Jack Ablin, a Wall Street analyst and the chief investment officer at Harris Private Bank, recently issued a report on the Social Security Disability program in which he asserted that legions of people in Oregon and throughout the United States are “gaming the system.”
As evidence, Ablin points to the steady 4.5 percent annual rise in work-related Social Security disability claims that started about a decade ago (after more than two decades of little or no change) and then contrasts that figure with federal Bureau of Labor statistics showing a steady decline in the number of actual work-related injuries over the last 40 years.
Ablin then takes these seemingly contradictory statistics and leaps to the conclusion that a large number of unemployed American workers have obtained disability benefits on the basis of fraudulent claims. As others have rightly noted as well, however, Ablin’s analysis here fails to account for several factors that could explain the apparent discrepancy he cites as evidence.
Those factors include a larger workforce, a higher percentage of older workers (Baby Boomers) whose decades of employment may put them at greater risk for developing repetitive stress type injuries, and the tremendous stress being placed on workers by employers who are demanding more work from fewer people and by constant worries about job security in this economy as well — both of which can result in mental impairments that may cause a person become disabled or serve as contributing factor.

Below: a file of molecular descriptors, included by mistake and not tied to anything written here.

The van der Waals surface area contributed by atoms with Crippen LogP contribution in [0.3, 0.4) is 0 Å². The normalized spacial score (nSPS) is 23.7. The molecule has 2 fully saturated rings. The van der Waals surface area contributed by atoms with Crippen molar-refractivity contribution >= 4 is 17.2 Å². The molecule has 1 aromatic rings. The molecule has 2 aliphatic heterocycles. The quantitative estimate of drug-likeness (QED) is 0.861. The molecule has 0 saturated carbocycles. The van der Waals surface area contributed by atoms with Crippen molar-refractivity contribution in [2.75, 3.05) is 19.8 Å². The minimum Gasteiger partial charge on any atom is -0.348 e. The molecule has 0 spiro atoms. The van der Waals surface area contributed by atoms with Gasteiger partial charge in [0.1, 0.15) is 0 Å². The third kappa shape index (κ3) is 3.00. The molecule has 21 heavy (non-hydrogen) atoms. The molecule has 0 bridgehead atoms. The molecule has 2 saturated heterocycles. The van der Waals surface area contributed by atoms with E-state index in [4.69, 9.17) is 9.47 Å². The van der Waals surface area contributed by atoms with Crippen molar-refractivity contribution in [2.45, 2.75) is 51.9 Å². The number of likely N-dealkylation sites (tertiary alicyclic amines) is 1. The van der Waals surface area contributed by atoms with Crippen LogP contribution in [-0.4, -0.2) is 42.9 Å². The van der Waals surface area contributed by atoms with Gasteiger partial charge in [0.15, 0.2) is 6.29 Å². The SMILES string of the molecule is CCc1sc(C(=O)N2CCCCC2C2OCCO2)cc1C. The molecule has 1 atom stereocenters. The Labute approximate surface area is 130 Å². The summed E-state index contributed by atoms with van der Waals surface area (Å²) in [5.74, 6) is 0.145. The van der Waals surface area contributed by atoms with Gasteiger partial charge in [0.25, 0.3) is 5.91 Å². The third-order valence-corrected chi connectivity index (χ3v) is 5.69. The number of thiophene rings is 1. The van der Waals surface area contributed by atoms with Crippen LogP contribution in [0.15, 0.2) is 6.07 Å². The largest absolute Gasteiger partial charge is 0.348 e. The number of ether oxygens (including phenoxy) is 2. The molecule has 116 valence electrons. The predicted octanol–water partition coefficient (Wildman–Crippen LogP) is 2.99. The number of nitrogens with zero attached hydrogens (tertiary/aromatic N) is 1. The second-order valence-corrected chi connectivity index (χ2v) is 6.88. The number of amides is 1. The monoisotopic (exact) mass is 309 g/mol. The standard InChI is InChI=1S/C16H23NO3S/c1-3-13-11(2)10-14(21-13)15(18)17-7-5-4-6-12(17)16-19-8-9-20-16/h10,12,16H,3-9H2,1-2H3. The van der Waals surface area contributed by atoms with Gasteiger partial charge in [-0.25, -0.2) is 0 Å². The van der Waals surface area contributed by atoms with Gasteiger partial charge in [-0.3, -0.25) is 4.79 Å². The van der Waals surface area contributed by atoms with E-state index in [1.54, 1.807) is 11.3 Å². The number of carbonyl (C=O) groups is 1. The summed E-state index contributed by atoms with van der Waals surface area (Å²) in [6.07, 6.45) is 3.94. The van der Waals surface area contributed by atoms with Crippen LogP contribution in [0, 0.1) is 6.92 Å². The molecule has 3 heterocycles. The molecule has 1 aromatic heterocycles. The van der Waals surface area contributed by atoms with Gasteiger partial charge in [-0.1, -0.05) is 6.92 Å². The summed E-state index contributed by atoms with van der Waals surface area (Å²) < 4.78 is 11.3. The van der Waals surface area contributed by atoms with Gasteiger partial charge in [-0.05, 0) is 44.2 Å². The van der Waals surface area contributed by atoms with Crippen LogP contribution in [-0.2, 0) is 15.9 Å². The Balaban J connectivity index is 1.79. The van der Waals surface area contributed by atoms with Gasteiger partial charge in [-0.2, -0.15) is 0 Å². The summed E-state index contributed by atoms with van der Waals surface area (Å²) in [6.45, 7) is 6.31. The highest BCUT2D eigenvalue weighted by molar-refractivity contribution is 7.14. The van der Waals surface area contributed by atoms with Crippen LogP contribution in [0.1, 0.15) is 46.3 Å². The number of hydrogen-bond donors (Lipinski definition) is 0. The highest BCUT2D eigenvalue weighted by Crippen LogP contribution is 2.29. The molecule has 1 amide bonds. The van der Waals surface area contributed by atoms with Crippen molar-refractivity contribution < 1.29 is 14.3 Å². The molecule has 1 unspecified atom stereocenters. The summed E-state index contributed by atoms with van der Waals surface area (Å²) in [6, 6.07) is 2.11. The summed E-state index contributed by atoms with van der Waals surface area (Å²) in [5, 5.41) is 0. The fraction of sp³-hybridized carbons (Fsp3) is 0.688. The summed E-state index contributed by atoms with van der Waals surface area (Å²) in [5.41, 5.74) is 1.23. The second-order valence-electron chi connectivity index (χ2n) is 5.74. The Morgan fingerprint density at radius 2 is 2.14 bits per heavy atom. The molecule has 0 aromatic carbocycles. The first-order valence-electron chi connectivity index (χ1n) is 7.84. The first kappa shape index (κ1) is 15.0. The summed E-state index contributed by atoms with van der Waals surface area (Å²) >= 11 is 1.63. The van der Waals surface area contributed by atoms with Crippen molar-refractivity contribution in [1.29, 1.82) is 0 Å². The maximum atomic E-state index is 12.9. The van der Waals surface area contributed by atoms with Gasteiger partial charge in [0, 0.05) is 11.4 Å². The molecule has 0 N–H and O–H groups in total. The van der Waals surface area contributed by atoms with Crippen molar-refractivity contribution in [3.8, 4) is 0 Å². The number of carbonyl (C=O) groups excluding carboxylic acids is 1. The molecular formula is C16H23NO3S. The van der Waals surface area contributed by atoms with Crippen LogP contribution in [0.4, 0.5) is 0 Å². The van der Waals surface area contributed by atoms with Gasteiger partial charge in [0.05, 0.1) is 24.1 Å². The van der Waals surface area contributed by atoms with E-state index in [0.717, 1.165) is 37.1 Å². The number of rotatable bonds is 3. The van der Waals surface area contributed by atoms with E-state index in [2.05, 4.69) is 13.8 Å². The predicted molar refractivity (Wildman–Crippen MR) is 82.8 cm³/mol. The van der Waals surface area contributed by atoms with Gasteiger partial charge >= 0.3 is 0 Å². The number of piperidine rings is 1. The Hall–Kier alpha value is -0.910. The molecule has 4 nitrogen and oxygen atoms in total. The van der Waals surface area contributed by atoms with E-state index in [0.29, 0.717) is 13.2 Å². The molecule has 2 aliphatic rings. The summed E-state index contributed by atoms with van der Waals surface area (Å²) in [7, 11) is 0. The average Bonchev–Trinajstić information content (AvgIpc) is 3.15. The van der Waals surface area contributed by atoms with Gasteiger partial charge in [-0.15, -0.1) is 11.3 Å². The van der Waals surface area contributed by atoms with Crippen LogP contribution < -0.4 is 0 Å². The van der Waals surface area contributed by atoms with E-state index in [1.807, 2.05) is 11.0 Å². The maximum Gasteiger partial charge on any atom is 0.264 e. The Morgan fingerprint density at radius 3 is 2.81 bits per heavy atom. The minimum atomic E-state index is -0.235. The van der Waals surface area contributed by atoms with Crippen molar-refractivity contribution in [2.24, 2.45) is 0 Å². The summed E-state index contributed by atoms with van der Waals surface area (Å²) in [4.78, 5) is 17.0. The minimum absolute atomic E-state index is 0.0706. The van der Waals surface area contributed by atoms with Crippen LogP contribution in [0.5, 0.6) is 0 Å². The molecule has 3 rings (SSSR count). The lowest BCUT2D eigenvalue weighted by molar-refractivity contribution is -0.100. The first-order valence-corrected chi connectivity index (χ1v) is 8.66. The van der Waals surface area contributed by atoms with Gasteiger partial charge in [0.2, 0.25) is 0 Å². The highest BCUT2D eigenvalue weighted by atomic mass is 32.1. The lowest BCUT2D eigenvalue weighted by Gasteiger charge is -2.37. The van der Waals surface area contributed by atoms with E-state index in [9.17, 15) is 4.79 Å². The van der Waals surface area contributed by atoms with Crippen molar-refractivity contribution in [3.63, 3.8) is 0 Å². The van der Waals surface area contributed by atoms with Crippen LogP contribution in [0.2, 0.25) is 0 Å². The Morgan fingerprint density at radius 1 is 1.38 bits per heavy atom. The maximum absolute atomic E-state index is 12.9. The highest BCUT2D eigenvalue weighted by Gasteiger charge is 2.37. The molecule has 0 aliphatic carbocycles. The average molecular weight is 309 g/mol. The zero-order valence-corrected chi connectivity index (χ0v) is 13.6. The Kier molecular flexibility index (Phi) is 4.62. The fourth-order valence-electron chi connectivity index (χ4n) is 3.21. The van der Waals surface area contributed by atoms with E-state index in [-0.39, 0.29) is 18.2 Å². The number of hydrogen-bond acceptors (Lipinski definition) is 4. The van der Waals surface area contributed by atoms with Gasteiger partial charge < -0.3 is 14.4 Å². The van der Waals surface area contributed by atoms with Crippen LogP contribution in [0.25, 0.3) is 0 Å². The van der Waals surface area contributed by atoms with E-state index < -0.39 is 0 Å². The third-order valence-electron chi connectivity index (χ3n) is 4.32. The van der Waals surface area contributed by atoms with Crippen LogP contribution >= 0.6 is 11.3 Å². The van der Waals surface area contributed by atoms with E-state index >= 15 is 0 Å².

Lastly, estimates of the total amount of Social Security Disability spending attributable to waste, fraud and abuse combined currently stand at about one percent. This means that even if Ablin’s conclusions are partially correct (i.e., there has been some increase in the number of fraudulent claims) — we’re still talking about only a fraction of claims and certainly not enough to justify throwing the baby out with the bathwater, as some critics have pushed for.
Source: Los Angeles Times, “Disability claims rise even as work injuries decline,” Walter Hamilton, Aug. 22, 2012